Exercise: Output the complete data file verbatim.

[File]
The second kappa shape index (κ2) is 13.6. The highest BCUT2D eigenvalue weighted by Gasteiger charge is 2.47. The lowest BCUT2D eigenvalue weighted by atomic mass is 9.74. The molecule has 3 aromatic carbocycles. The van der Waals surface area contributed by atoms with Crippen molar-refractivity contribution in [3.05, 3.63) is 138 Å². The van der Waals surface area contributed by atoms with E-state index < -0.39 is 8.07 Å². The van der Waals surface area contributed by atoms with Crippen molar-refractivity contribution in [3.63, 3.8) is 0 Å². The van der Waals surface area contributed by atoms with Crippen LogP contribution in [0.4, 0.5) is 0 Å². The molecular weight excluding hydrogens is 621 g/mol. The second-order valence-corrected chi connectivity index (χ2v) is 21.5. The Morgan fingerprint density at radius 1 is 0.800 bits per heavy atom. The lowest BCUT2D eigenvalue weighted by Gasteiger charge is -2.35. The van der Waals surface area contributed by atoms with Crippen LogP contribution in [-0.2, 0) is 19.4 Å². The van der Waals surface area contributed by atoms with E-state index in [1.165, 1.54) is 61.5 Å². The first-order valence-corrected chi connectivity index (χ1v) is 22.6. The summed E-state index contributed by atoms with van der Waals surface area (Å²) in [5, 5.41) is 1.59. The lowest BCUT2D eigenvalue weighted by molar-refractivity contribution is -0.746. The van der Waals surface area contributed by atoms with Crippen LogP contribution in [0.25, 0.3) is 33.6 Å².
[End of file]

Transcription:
The second kappa shape index (κ2) is 13.6. The highest BCUT2D eigenvalue weighted by Gasteiger charge is 2.47. The lowest BCUT2D eigenvalue weighted by atomic mass is 9.74. The molecule has 3 aromatic carbocycles. The van der Waals surface area contributed by atoms with Crippen molar-refractivity contribution in [3.05, 3.63) is 138 Å². The van der Waals surface area contributed by atoms with E-state index < -0.39 is 8.07 Å². The van der Waals surface area contributed by atoms with Crippen molar-refractivity contribution in [3.63, 3.8) is 0 Å². The van der Waals surface area contributed by atoms with Crippen LogP contribution in [0.4, 0.5) is 0 Å². The molecular weight excluding hydrogens is 621 g/mol. The second-order valence-corrected chi connectivity index (χ2v) is 21.5. The Morgan fingerprint density at radius 1 is 0.800 bits per heavy atom. The lowest BCUT2D eigenvalue weighted by Gasteiger charge is -2.35. The van der Waals surface area contributed by atoms with Crippen LogP contribution in [-0.2, 0) is 19.4 Å². The van der Waals surface area contributed by atoms with E-state index in [1.165, 1.54) is 61.5 Å². The first-order valence-corrected chi connectivity index (χ1v) is 22.6. The summed E-state index contributed by atoms with van der Waals surface area (Å²) in [5, 5.41) is 1.59. The lowest BCUT2D eigenvalue weighted by molar-refractivity contribution is -0.746. The van der Waals surface area contributed by atoms with Crippen LogP contribution in [0.25, 0.3) is 33.6 Å².